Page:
• Phosphodiesterase 5 inhibitors Sildenafil (Viagra), Tadalafil (Cialis), Vardenafil (Levitra)
      • Do not use with nitrates may cause hypotension
    4. Hydrocele: On physical exam mass will transilluminate Varicocele: Dilation of the pampiniform plexus
      • Bag of worms in scrotum (made worse when patient is upright and improves when patient is supine)
      • More common on left
    5. Stress: urine leakage due to abrupt increases in intra-abdominal pressure (eg, with coughing, sneezing, laughing, bending, or lifting)
      • Treatment: strengthen pelvic floor or surgery
      Urge: results from an overactive detrusor muscle. Increased frequency. Vaginal delivery.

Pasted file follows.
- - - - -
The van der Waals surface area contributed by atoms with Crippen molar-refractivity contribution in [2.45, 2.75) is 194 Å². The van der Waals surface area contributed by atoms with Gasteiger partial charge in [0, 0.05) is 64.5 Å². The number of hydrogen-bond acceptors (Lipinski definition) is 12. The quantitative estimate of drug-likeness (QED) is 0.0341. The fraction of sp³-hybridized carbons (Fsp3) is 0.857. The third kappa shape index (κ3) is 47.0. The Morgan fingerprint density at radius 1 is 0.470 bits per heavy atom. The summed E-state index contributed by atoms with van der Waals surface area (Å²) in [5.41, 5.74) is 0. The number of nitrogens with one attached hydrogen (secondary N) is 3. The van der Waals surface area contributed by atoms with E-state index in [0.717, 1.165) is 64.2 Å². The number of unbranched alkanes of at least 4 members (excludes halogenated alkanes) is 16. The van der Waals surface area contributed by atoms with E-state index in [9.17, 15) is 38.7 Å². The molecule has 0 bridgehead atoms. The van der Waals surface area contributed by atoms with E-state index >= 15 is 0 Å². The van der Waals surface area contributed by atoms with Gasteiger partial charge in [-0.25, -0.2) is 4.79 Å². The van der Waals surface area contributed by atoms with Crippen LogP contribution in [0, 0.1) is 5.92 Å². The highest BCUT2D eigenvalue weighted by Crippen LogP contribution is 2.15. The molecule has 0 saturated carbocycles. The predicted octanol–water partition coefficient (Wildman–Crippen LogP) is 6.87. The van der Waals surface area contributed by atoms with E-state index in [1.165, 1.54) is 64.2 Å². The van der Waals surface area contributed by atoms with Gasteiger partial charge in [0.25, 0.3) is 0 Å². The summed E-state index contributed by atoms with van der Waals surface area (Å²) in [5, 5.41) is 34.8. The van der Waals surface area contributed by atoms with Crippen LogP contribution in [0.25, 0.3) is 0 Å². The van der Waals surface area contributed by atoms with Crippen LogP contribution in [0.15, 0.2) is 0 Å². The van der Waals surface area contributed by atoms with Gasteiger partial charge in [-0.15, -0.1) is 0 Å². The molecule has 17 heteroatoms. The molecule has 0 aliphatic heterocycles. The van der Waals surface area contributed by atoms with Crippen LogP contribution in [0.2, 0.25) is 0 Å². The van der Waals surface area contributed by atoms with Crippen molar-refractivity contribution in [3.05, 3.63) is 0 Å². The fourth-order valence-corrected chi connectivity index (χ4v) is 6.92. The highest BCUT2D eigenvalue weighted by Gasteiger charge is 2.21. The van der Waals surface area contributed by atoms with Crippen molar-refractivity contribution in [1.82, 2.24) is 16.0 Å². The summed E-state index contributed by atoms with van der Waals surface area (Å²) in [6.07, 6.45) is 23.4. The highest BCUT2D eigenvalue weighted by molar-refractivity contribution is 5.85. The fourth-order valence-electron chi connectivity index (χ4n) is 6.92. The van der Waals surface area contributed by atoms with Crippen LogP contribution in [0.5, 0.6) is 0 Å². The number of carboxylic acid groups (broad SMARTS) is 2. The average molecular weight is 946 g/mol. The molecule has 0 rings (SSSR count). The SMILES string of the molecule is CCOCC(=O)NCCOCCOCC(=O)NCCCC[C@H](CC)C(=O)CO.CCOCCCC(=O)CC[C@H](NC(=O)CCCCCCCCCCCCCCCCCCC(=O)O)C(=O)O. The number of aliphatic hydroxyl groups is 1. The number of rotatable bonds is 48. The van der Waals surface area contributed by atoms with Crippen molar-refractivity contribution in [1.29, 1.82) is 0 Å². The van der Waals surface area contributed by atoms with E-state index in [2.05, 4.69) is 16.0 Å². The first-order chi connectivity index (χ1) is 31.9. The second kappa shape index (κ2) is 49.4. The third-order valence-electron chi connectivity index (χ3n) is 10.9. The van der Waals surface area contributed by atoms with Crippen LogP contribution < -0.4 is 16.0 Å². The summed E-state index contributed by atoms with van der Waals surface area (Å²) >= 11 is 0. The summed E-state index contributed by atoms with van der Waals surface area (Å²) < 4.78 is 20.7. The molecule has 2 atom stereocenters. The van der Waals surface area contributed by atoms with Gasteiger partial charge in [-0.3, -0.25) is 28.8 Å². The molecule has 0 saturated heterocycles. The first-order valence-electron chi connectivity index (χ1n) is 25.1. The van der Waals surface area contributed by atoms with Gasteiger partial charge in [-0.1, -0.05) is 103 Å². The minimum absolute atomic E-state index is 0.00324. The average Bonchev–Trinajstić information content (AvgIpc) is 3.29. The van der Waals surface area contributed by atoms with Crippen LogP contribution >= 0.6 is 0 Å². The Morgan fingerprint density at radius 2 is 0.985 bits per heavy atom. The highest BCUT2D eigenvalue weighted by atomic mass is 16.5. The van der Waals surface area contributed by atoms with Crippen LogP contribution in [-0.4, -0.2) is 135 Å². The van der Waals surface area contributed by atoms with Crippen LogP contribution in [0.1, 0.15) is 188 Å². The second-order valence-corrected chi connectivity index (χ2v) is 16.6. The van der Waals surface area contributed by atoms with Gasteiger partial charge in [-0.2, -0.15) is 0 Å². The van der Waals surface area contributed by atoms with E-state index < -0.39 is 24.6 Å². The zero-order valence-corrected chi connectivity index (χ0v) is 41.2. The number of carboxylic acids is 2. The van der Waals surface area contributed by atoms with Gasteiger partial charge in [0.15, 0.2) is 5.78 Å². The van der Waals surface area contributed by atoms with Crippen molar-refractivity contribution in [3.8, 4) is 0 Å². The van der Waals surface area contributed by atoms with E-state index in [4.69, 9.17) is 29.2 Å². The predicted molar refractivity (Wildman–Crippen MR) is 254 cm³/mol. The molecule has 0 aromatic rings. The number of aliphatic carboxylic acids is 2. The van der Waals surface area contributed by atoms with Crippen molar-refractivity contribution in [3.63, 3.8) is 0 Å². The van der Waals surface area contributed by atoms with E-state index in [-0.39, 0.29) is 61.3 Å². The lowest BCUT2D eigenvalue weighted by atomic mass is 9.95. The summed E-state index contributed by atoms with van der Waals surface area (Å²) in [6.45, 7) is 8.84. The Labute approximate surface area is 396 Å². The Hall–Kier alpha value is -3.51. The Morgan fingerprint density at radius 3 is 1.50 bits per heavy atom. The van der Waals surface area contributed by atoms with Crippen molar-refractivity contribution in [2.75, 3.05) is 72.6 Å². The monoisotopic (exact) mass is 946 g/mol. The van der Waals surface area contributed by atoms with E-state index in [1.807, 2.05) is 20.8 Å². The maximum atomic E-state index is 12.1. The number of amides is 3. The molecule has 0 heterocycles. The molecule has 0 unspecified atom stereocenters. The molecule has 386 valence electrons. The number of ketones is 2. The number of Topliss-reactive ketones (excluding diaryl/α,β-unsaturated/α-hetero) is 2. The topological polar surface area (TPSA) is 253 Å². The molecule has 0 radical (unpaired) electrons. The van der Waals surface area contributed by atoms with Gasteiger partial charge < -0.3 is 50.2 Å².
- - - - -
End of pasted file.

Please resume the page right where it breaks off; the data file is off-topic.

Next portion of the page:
• Treatment: Oxybutynin
      Overflow: Cannot empty bladder, just leaks. High PVR
      • Treatment: Self catheterization
      Functional: mobility issue Mixed: (combo of stress and urge) most common.
    6. Flank pain radiating to groin, hematuriaCVA tenderness.
      • Lithotripsy: Stones > 1 cm unlikely to pass. Lithotripsy is indicated in patients with stones > 6 mm in size or intractable pain.
      • Hydration:  Stones < 5 mm likely to pass.
      • Calcium oxalate (80%): Most common, excess oxalate, hyperparathyroidism, radiopaque.
      • Struvite (10%): Associated with UTI with Klebsiella and Proteus species, radiopaque.
      • Uric Acid (7%): Excess meat/alcohol, gout, radiolucent.
      • Cystine (1%): Rare genetic, radiolucent.